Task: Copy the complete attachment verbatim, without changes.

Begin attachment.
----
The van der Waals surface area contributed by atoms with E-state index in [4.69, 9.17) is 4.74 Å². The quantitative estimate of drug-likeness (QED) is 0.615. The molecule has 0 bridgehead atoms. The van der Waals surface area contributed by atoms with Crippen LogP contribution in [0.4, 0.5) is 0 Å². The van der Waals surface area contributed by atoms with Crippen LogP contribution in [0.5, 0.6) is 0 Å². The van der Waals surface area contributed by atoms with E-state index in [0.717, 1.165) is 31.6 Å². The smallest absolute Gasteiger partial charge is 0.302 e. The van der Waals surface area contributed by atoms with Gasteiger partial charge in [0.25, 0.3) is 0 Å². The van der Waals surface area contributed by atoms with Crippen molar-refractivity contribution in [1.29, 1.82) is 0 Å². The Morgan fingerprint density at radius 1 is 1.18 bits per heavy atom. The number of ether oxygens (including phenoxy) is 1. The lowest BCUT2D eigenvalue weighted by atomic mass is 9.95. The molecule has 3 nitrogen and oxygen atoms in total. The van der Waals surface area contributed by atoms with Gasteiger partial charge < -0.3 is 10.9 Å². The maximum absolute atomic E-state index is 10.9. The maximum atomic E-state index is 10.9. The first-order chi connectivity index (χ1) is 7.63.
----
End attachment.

The van der Waals surface area contributed by atoms with E-state index in [4.69, 9.17) is 4.74 Å². The quantitative estimate of drug-likeness (QED) is 0.615. The molecule has 0 bridgehead atoms. The van der Waals surface area contributed by atoms with Crippen LogP contribution in [0.4, 0.5) is 0 Å². The van der Waals surface area contributed by atoms with Crippen LogP contribution in [0.5, 0.6) is 0 Å². The van der Waals surface area contributed by atoms with E-state index in [0.717, 1.165) is 31.6 Å². The smallest absolute Gasteiger partial charge is 0.302 e. The van der Waals surface area contributed by atoms with Gasteiger partial charge in [0.25, 0.3) is 0 Å². The van der Waals surface area contributed by atoms with Crippen molar-refractivity contribution in [1.29, 1.82) is 0 Å². The Morgan fingerprint density at radius 1 is 1.18 bits per heavy atom. The number of ether oxygens (including phenoxy) is 1. The lowest BCUT2D eigenvalue weighted by atomic mass is 9.95. The molecule has 3 nitrogen and oxygen atoms in total. The van der Waals surface area contributed by atoms with Gasteiger partial charge < -0.3 is 10.9 Å². The maximum absolute atomic E-state index is 10.9. The maximum atomic E-state index is 10.9. The first-order chi connectivity index (χ1) is 7.63.